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Wednesday, 15 July 2009

The Bare Essentials

The following post is not my usual sarcastic take on my situation as it didn’t seem appropriate and I definitely was not laughing when I wrote it yesterday. I’ve broken it down into two sections as it is quite lengthy. This is not my normal, comfortable writing style and I’m worried it might be a bit boring so I welcome comments with your thoughts.

Last night I watched a programme on Sky 1 called "The Real Full Monty", about a group of men who had been made redundant and decided to put on a show recreating the famous film.

It was interesting watching the dynamics of this team of tradesmen from quite different backgrounds, and their attitudes towards the project. There were a fair few comedy moments thrown in for good measure too. Even Mr G found himself laughing along in places.

There was however, one part of the programme that really struck a chord with me. Tony, the eldest member of "The Bare Essentials", a skinny, grey, bespectacled father of six who had been an electrician for 40 years and served in the armed forces, was asked during an interview his thoughts on being made redundant.

“Normally, there’s always something going on somewhere if you dig deep enough. But I have dug right to the bottom of the barrel and there is nothing out there whatsoever.

I’ve had to resort to doing car boot sales, clearing the garage and the loft out, my workshop. I’ve got bills coming in and no money to pay them. It’s desperate.

I am worried sick that I cannot be a competent father and husband to my children and my wife and provide for them...to look after my wife and family.

I’ve been put in a situation by these arseholes where I can’t provide for my family, and it’s not for the want of trying. I’m a trained, qualified tradesman and there’s nothing I can do about it. I feel so bloody... incompetent. There’s nothing,
nothing I can
do.”

It was so uncomfortable watching this gentleman break down on camera, ashamed that he was not able to pay his way in society and support his family in spite of all his best efforts.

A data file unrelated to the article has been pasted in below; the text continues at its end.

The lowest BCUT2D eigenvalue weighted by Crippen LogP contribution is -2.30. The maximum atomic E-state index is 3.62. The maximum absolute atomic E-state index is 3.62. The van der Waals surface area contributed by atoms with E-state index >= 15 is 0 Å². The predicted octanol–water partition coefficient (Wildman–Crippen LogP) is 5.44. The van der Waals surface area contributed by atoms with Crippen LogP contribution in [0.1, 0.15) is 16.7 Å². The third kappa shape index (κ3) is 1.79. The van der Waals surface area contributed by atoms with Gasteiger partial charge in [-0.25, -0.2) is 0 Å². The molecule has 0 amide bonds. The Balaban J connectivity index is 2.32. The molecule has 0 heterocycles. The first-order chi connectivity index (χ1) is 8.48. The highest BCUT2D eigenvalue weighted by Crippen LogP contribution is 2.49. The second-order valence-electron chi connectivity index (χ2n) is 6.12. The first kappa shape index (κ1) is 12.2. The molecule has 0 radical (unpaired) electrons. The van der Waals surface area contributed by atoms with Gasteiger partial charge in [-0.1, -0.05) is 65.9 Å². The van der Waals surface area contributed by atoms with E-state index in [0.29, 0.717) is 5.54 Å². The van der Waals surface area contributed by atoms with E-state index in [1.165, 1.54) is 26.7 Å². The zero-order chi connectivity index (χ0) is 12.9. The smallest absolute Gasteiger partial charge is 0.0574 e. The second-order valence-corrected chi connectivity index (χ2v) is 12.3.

But the story is all too familiar. At the interview I attended today, I met a man whose wife was the sole breadwinner in their household. He was a qualified teacher, struggling to find suitable work, and was almost embarrassed to admit he was a stay at home Dad.

It's a controversial viewpoint but I wonder if men who have previously played a very traditional role in their families are actually finding it harder to cope with the shame of being unemployed than women? I would be very interested to hear from anyone with thoughts on this.

I have to say, having felt sympathetic for Tony last night, I have this evening found myself in the exact same mindset, and really don't know which way to turn...

1 comment:

  1. Hi Un-working Girl,

    I was made reundant at the end of January, from my job as draughtsman / laser programmer. Because most of my working life has been in engineering, which is suffering badly, I am now having to apply for jobs in different fields.
    I am lucky that I live with my fiancee, and we don't have any children. We are coping on her wages and my JSA, so we are getting by, but it doesn't alter the fact that it is depressing at times.
    It's been made worse for me, because for over 3 months I have been ill. I have just gone back to JSA from ESA, so it's been 4 weeks since I last received any money.
    The only thing I can say is keep your chin up. It will get better. I've been made redundant before, and I survived, and I will survive this time. My intention now is to become self-employed, to avoid being at the mercy of someone else in the future. This is the time to do it.

    Best wishes,

    Mike

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